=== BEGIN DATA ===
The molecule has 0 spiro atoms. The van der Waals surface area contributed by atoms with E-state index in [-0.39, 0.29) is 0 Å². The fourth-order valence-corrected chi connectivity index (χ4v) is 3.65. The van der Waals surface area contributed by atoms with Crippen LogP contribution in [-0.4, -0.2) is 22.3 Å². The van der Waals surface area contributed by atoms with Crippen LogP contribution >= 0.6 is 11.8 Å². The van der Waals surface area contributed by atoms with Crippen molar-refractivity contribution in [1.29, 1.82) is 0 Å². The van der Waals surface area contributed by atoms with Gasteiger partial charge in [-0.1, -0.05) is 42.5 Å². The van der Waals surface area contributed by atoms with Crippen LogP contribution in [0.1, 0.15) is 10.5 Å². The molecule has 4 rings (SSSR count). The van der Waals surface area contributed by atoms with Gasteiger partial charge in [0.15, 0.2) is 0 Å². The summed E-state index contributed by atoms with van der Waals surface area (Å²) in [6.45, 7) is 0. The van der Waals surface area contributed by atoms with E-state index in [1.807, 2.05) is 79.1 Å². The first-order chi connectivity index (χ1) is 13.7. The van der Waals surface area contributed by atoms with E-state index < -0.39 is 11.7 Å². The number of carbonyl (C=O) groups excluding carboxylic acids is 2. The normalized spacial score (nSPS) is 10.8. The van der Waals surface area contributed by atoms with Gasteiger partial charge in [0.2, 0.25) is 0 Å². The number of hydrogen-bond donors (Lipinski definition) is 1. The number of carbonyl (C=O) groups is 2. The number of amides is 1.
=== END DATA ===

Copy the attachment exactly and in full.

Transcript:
The molecule has 0 spiro atoms. The van der Waals surface area contributed by atoms with E-state index in [-0.39, 0.29) is 0 Å². The fourth-order valence-corrected chi connectivity index (χ4v) is 3.65. The van der Waals surface area contributed by atoms with Crippen LogP contribution in [-0.4, -0.2) is 22.3 Å². The van der Waals surface area contributed by atoms with Crippen LogP contribution >= 0.6 is 11.8 Å². The van der Waals surface area contributed by atoms with Crippen molar-refractivity contribution in [1.29, 1.82) is 0 Å². The van der Waals surface area contributed by atoms with Gasteiger partial charge in [-0.1, -0.05) is 42.5 Å². The van der Waals surface area contributed by atoms with Crippen LogP contribution in [0.1, 0.15) is 10.5 Å². The molecule has 4 rings (SSSR count). The van der Waals surface area contributed by atoms with Gasteiger partial charge in [0.15, 0.2) is 0 Å². The summed E-state index contributed by atoms with van der Waals surface area (Å²) in [6.45, 7) is 0. The van der Waals surface area contributed by atoms with E-state index in [1.807, 2.05) is 79.1 Å². The first-order chi connectivity index (χ1) is 13.7. The van der Waals surface area contributed by atoms with E-state index < -0.39 is 11.7 Å². The number of carbonyl (C=O) groups excluding carboxylic acids is 2. The normalized spacial score (nSPS) is 10.8. The van der Waals surface area contributed by atoms with Gasteiger partial charge in [0.2, 0.25) is 0 Å². The number of hydrogen-bond donors (Lipinski definition) is 1. The number of carbonyl (C=O) groups is 2. The number of amides is 1.